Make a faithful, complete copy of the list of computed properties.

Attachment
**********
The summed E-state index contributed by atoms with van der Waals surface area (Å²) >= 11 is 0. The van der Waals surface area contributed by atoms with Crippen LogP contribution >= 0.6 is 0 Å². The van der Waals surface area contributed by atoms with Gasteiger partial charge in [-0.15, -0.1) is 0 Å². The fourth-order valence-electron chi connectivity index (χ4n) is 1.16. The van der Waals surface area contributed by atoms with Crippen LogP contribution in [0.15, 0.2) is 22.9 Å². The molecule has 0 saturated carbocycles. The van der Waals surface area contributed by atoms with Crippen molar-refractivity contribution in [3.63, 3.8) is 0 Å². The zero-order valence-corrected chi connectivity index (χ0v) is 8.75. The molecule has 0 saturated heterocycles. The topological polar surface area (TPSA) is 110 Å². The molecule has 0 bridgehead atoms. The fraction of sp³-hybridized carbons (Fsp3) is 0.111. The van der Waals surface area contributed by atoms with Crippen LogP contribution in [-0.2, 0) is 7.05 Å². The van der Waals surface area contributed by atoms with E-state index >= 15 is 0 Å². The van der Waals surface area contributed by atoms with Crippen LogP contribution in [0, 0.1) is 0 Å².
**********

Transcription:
The summed E-state index contributed by atoms with van der Waals surface area (Å²) >= 11 is 0. The van der Waals surface area contributed by atoms with Crippen LogP contribution >= 0.6 is 0 Å². The van der Waals surface area contributed by atoms with Gasteiger partial charge in [-0.15, -0.1) is 0 Å². The fourth-order valence-electron chi connectivity index (χ4n) is 1.16. The van der Waals surface area contributed by atoms with Crippen LogP contribution in [0.15, 0.2) is 22.9 Å². The molecule has 0 saturated carbocycles. The van der Waals surface area contributed by atoms with Crippen molar-refractivity contribution in [3.63, 3.8) is 0 Å². The zero-order valence-corrected chi connectivity index (χ0v) is 8.75. The molecule has 0 saturated heterocycles. The topological polar surface area (TPSA) is 110 Å². The molecule has 0 bridgehead atoms. The fraction of sp³-hybridized carbons (Fsp3) is 0.111. The van der Waals surface area contributed by atoms with Crippen LogP contribution in [-0.2, 0) is 7.05 Å². The van der Waals surface area contributed by atoms with E-state index >= 15 is 0 Å². The van der Waals surface area contributed by atoms with Crippen LogP contribution in [0, 0.1) is 0 Å².